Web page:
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Legalized cannabis still has a problem: broader search and seizure police powers

Five years ago, this month, Canada embarked on a much-needed journey into the world of legalized cannabis. You’d think the anniversary would be a time to roll a comically oversized legal joint and celebrate a rare example of rational drug policy. But amidst all the progress, injustices are still lurking.

But before we go further, let’s stroll down memory lane to the “before times.”

Back in 2015, the Liberals made a promise that sounded almost too good to be true. They vowed to “remove marijuana consumption and incidental possession from the Criminal Code.” It made perfect sense! I mean, let’s be brutally honest, the whole war on drugs thing, especially when it came to criminalizing adults who knew that Pink Floyd laser shows were way better after a toke, was like a colossal dumpster fire in a fireworks factory – am entirely predictable disaster.

Canada might have had a drug problem, but let me tell you, it wasn’t the weed; it was the policy!

The social and financial costs of criminalizing cannabis use far outweighed any illusory benefits. Law enforcement was squandering precious resources going after pot, instead of stopping the real bad guys. Thousands of Canadians were crowding a court system that was already bursting at the seams. And tens of thousands of folks were carrying around criminal records like a scarlet letter for engaging in a pretty darn harmless activity.

And let’s not forget how marginalized, Indigenous, and racialized communities got the short end of the stick, getting slapped with charges, prosecuted, and locked up at disproportionately higher rates.

Now, when it comes to the task of removing cannabis charges from criminal court, legalization has been a resounding success. Since the big green thumbs-up, there’s been a staggering 97 percent decrease in cannabis possession charges.

But here’s the kicker: legal pot hasn’t stopped over-policing and systemic discrimination. In fact, it’s opened the door to an expansion of police power. You see, after the legalization of cannabis, every province passed legislation to regulate its purchase, sale, consumption, and transportation – and these laws give the police lots of power.

In Ontario, the transportation of marijuana is governed by the Cannabis Control Act, which allows the police, in the absence of any suspected criminal activity, to search any vehicle and all its occupants (if they believe that “any cannabis is contained in the vehicle” and it is “readily available to any person in the vehicle.”)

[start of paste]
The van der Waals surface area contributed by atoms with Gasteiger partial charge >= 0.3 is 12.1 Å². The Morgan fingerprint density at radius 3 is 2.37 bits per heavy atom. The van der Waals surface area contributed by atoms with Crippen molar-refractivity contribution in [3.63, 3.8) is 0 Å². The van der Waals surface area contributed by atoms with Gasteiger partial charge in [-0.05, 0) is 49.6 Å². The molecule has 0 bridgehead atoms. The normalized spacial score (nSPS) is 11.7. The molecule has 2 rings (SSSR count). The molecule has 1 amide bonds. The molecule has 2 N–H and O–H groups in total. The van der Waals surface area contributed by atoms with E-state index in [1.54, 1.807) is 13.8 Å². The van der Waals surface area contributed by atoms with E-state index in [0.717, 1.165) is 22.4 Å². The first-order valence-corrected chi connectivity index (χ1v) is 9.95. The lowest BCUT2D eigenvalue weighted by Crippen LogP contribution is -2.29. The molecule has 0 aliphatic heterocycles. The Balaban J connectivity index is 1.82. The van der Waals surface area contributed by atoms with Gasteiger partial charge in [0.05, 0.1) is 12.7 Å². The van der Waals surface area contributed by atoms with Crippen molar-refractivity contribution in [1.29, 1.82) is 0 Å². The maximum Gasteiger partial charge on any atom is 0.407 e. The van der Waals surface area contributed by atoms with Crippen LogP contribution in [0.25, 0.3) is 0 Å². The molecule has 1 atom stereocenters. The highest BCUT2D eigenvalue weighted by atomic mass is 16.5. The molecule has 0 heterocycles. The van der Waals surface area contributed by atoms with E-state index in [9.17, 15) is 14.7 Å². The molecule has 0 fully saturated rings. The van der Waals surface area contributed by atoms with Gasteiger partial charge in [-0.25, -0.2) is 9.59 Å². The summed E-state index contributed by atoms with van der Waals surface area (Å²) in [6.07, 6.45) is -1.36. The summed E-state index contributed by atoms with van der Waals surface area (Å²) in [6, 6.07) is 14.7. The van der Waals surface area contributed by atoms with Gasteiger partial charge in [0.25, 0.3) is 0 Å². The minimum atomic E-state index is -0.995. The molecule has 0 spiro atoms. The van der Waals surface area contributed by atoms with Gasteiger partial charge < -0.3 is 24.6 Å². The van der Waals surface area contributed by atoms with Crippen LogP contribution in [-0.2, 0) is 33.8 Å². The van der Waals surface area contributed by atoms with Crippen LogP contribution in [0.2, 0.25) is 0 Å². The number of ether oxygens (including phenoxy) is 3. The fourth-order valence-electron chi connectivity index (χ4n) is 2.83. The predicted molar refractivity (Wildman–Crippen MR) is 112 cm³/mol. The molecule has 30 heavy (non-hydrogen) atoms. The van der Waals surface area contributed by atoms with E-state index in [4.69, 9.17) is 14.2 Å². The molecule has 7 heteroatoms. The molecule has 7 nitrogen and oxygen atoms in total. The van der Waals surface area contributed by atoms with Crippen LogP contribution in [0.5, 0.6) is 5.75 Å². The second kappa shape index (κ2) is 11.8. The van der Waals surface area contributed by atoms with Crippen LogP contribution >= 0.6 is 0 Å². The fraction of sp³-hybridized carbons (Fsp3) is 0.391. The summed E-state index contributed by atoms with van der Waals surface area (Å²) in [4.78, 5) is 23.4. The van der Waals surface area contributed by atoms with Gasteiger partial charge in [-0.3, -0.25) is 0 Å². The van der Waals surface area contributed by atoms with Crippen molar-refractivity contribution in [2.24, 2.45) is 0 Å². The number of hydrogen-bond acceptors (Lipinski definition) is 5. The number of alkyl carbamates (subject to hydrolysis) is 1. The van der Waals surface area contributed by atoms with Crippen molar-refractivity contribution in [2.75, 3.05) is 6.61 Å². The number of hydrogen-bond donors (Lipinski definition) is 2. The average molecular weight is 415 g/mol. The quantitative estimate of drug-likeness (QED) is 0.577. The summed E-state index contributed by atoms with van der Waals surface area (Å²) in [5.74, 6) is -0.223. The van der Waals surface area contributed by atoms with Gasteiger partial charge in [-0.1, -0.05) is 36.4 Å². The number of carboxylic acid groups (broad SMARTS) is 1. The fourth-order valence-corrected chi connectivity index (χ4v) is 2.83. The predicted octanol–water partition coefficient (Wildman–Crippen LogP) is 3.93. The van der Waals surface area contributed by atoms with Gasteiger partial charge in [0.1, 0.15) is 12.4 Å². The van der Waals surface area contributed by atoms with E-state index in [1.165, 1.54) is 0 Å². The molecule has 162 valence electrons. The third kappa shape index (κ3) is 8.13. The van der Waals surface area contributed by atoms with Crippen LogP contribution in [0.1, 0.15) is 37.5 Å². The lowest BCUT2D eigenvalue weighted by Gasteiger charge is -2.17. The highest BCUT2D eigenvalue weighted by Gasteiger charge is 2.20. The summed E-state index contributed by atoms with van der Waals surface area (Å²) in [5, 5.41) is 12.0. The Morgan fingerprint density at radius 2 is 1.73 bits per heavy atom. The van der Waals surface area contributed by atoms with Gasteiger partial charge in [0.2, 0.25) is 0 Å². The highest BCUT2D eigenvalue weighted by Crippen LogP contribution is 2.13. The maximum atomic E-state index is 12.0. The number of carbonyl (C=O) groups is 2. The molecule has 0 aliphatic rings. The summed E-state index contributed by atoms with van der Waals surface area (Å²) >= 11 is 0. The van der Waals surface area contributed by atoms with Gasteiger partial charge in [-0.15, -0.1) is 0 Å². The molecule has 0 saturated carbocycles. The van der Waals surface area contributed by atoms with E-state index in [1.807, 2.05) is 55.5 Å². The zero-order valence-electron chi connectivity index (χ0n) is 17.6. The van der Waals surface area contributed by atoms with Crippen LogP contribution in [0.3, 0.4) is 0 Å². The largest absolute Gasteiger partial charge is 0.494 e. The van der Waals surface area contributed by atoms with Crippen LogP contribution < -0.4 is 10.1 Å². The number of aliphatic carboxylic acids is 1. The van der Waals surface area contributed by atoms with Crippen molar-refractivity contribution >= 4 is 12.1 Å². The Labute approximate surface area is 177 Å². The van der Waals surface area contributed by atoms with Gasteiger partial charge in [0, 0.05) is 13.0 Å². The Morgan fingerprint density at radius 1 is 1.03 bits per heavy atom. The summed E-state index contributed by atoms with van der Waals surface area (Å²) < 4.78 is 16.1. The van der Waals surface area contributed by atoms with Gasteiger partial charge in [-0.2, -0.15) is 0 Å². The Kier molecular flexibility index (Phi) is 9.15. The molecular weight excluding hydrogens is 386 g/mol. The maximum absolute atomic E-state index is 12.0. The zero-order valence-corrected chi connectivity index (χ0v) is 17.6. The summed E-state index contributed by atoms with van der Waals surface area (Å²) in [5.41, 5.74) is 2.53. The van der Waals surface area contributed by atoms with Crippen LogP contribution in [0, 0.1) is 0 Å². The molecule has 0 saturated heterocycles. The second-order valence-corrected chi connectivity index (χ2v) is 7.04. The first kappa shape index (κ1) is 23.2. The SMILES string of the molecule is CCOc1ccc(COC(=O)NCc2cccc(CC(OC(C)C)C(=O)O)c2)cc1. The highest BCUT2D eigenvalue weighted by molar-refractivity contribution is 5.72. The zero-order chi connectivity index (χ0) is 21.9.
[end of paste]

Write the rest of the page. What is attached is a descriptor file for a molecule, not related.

It can’t be understated just how broad the new police search powers are – we are talking about searching anywhere in the vehicle, including the trunk, and all passengers and their belongings, down to the deep pockets, makeup bags, and yes, even bras.

And since the police power flows from non-criminal regulations, it’s subject to a less stringent standard of review. And police have used a laundry list of reasons to justify searches under the Cannabis Control Act, from the smell of cannabis, to alleged crumbs of marijuana on the dashboard, and even the presence “drug paraphernalia” like rolling papers.

Prior to legalization, these situations might have led to grounds for specific arrests, but it didn’t grant a free pass to search everyone and everywhere. So, here’s the big question: if the purpose of the Cannabis Control Act is to make sure drivers don’t have access to cannabis while driving, what’s the deal with searching the vehicle’s trunk? It doesn’t quite add up.

The proof of the injustice created by these new police powers is laid bare in court. Do you know what charges we rarely see? Regulatory charges for having accessible cannabis. Why? Because the searches aren’t about finding cannabis; they’re all about collecting information, investigating, and targeting individuals the police think are committing other offenses. It’s like a fishing expedition for any wrongdoings!

The new pot regulations are just another tool in an overzealous cop’s investigative toolbox. And when the searches result in unrelated criminal charges, do you know what evidence is rarely found? That’s right, cannabis. Sometimes there’s a whiff of marijuana but no actual stash to be found. Sometimes there are crumbs of cannabis, but they’re conveniently never collected or documented.

And guess who gets the brunt of these often-manufactured searches? You guessed it again, marginalized and racialized drivers and passengers. The very same groups of people who were disproportionately impacted by the criminalization of cannabis are taking the heat again. It’s a never-ending cycle of discrimination.

It’s mind-boggling that the legalization of cannabis, while diverting some matters away from criminal courts, has also given the police broader powers of search and seizure. It’s like a case of reefer madness but in reverse!

So, this fall, as we harvest our now-legal marijuana plants and give ourselves a hearty pat on the back for our progressive pot laws, remember the undeniable truth: just because cannabis is not illegal, the most dangerous thing about weed is still getting caught with it.

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